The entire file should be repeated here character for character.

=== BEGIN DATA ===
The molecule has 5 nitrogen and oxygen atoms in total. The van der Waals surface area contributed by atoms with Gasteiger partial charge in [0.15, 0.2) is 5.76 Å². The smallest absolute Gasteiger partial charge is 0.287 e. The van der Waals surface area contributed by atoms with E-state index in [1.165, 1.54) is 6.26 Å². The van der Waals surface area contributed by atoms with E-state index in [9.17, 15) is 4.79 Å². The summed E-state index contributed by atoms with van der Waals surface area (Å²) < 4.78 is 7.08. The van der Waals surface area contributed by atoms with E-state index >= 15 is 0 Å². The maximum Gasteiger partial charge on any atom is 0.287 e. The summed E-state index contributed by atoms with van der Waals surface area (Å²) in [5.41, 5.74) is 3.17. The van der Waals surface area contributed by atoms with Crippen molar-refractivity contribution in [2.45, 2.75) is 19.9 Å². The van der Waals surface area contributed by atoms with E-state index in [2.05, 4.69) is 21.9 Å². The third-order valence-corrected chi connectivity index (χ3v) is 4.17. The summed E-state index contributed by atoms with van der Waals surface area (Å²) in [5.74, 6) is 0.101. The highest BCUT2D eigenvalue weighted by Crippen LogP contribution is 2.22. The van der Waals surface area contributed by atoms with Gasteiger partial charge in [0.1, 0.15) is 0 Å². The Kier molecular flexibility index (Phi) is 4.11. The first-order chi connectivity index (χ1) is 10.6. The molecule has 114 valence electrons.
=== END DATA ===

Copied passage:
The molecule has 5 nitrogen and oxygen atoms in total. The van der Waals surface area contributed by atoms with Gasteiger partial charge in [0.15, 0.2) is 5.76 Å². The smallest absolute Gasteiger partial charge is 0.287 e. The van der Waals surface area contributed by atoms with E-state index in [1.165, 1.54) is 6.26 Å². The van der Waals surface area contributed by atoms with E-state index in [9.17, 15) is 4.79 Å². The summed E-state index contributed by atoms with van der Waals surface area (Å²) < 4.78 is 7.08. The van der Waals surface area contributed by atoms with E-state index >= 15 is 0 Å². The maximum Gasteiger partial charge on any atom is 0.287 e. The summed E-state index contributed by atoms with van der Waals surface area (Å²) in [5.41, 5.74) is 3.17. The van der Waals surface area contributed by atoms with Crippen molar-refractivity contribution in [2.45, 2.75) is 19.9 Å². The van der Waals surface area contributed by atoms with E-state index in [2.05, 4.69) is 21.9 Å². The third-order valence-corrected chi connectivity index (χ3v) is 4.17. The summed E-state index contributed by atoms with van der Waals surface area (Å²) in [5.74, 6) is 0.101. The highest BCUT2D eigenvalue weighted by Crippen LogP contribution is 2.22. The van der Waals surface area contributed by atoms with Gasteiger partial charge in [0.1, 0.15) is 0 Å². The Kier molecular flexibility index (Phi) is 4.11. The first-order chi connectivity index (χ1) is 10.6. The molecule has 114 valence electrons.